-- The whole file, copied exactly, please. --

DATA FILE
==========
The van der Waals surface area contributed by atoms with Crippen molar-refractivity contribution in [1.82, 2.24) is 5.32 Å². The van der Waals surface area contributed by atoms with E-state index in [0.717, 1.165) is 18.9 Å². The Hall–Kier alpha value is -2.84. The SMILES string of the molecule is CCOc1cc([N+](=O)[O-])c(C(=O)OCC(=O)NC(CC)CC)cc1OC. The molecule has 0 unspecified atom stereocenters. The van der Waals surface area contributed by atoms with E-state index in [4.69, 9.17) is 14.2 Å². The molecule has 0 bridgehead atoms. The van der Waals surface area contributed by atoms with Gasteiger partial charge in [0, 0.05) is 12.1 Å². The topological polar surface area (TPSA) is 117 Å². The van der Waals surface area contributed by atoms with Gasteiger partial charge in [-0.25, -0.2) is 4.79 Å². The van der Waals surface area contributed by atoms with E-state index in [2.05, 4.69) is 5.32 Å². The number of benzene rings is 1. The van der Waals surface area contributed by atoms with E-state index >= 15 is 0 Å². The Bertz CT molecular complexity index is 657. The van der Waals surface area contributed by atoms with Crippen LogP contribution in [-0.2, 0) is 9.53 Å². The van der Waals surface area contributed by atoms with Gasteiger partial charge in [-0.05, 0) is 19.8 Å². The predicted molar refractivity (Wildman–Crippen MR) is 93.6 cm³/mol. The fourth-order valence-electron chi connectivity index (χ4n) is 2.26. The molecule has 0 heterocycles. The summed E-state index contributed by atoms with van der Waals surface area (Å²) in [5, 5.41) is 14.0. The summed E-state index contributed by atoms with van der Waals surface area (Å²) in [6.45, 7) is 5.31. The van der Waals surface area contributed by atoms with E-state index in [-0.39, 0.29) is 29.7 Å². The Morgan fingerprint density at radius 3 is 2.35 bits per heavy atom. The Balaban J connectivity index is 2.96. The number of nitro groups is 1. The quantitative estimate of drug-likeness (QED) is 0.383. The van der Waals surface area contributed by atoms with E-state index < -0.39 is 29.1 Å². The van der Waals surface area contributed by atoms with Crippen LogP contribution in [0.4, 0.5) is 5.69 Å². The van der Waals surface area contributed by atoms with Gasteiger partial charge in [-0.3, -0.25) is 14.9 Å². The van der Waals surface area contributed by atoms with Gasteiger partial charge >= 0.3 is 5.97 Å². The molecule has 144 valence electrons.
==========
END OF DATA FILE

The van der Waals surface area contributed by atoms with Crippen molar-refractivity contribution in [1.82, 2.24) is 5.32 Å². The van der Waals surface area contributed by atoms with E-state index in [0.717, 1.165) is 18.9 Å². The Hall–Kier alpha value is -2.84. The SMILES string of the molecule is CCOc1cc([N+](=O)[O-])c(C(=O)OCC(=O)NC(CC)CC)cc1OC. The molecule has 0 unspecified atom stereocenters. The van der Waals surface area contributed by atoms with E-state index in [4.69, 9.17) is 14.2 Å². The molecule has 0 bridgehead atoms. The van der Waals surface area contributed by atoms with Gasteiger partial charge in [0, 0.05) is 12.1 Å². The topological polar surface area (TPSA) is 117 Å². The van der Waals surface area contributed by atoms with Gasteiger partial charge in [-0.25, -0.2) is 4.79 Å². The van der Waals surface area contributed by atoms with E-state index in [2.05, 4.69) is 5.32 Å². The number of benzene rings is 1. The van der Waals surface area contributed by atoms with E-state index >= 15 is 0 Å². The Bertz CT molecular complexity index is 657. The van der Waals surface area contributed by atoms with Crippen LogP contribution in [-0.2, 0) is 9.53 Å². The van der Waals surface area contributed by atoms with Gasteiger partial charge in [-0.05, 0) is 19.8 Å². The predicted molar refractivity (Wildman–Crippen MR) is 93.6 cm³/mol. The fourth-order valence-electron chi connectivity index (χ4n) is 2.26. The molecule has 0 heterocycles. The summed E-state index contributed by atoms with van der Waals surface area (Å²) in [5, 5.41) is 14.0. The summed E-state index contributed by atoms with van der Waals surface area (Å²) in [6.45, 7) is 5.31. The van der Waals surface area contributed by atoms with E-state index in [-0.39, 0.29) is 29.7 Å². The Morgan fingerprint density at radius 3 is 2.35 bits per heavy atom. The Balaban J connectivity index is 2.96. The number of nitro groups is 1. The quantitative estimate of drug-likeness (QED) is 0.383. The van der Waals surface area contributed by atoms with E-state index < -0.39 is 29.1 Å². The van der Waals surface area contributed by atoms with Crippen LogP contribution in [0.4, 0.5) is 5.69 Å². The van der Waals surface area contributed by atoms with Gasteiger partial charge in [-0.3, -0.25) is 14.9 Å². The van der Waals surface area contributed by atoms with Gasteiger partial charge >= 0.3 is 5.97 Å². The molecule has 144 valence electrons.